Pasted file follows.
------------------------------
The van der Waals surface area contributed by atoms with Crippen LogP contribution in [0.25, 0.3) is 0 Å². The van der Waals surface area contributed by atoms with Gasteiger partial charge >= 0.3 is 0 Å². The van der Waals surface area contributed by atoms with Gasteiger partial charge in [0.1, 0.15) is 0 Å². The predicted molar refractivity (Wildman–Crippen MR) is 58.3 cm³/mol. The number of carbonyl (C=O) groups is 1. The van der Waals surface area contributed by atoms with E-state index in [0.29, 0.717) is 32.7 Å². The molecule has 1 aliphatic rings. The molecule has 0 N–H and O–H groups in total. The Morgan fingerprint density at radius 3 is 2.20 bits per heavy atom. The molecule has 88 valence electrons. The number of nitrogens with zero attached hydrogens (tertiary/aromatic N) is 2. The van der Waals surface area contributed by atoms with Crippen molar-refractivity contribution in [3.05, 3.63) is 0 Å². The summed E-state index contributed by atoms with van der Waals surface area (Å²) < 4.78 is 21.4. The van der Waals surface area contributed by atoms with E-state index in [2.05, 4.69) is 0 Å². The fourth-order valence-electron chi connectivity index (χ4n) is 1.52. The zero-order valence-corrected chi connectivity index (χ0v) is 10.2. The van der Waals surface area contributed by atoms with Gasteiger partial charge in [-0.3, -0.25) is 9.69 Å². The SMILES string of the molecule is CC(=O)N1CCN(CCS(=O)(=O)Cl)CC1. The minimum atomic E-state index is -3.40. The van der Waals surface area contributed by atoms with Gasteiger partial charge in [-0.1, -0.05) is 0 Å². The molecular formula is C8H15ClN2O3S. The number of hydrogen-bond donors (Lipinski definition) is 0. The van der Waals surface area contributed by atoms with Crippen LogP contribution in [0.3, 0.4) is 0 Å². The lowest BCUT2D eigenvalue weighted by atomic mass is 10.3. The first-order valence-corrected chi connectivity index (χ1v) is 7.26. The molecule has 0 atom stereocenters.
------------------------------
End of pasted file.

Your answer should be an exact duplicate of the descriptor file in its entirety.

The van der Waals surface area contributed by atoms with Crippen LogP contribution in [0.25, 0.3) is 0 Å². The van der Waals surface area contributed by atoms with Gasteiger partial charge >= 0.3 is 0 Å². The van der Waals surface area contributed by atoms with Gasteiger partial charge in [0.1, 0.15) is 0 Å². The predicted molar refractivity (Wildman–Crippen MR) is 58.3 cm³/mol. The number of carbonyl (C=O) groups is 1. The van der Waals surface area contributed by atoms with E-state index in [0.29, 0.717) is 32.7 Å². The molecule has 1 aliphatic rings. The molecule has 0 N–H and O–H groups in total. The Morgan fingerprint density at radius 3 is 2.20 bits per heavy atom. The molecule has 88 valence electrons. The number of nitrogens with zero attached hydrogens (tertiary/aromatic N) is 2. The van der Waals surface area contributed by atoms with Crippen molar-refractivity contribution in [3.05, 3.63) is 0 Å². The summed E-state index contributed by atoms with van der Waals surface area (Å²) < 4.78 is 21.4. The van der Waals surface area contributed by atoms with E-state index in [2.05, 4.69) is 0 Å². The fourth-order valence-electron chi connectivity index (χ4n) is 1.52. The zero-order valence-corrected chi connectivity index (χ0v) is 10.2. The van der Waals surface area contributed by atoms with Gasteiger partial charge in [-0.3, -0.25) is 9.69 Å². The SMILES string of the molecule is CC(=O)N1CCN(CCS(=O)(=O)Cl)CC1. The minimum atomic E-state index is -3.40. The van der Waals surface area contributed by atoms with Gasteiger partial charge in [-0.1, -0.05) is 0 Å². The molecular formula is C8H15ClN2O3S. The number of hydrogen-bond donors (Lipinski definition) is 0. The van der Waals surface area contributed by atoms with Crippen LogP contribution in [0.3, 0.4) is 0 Å². The lowest BCUT2D eigenvalue weighted by atomic mass is 10.3. The first-order valence-corrected chi connectivity index (χ1v) is 7.26. The molecule has 0 atom stereocenters.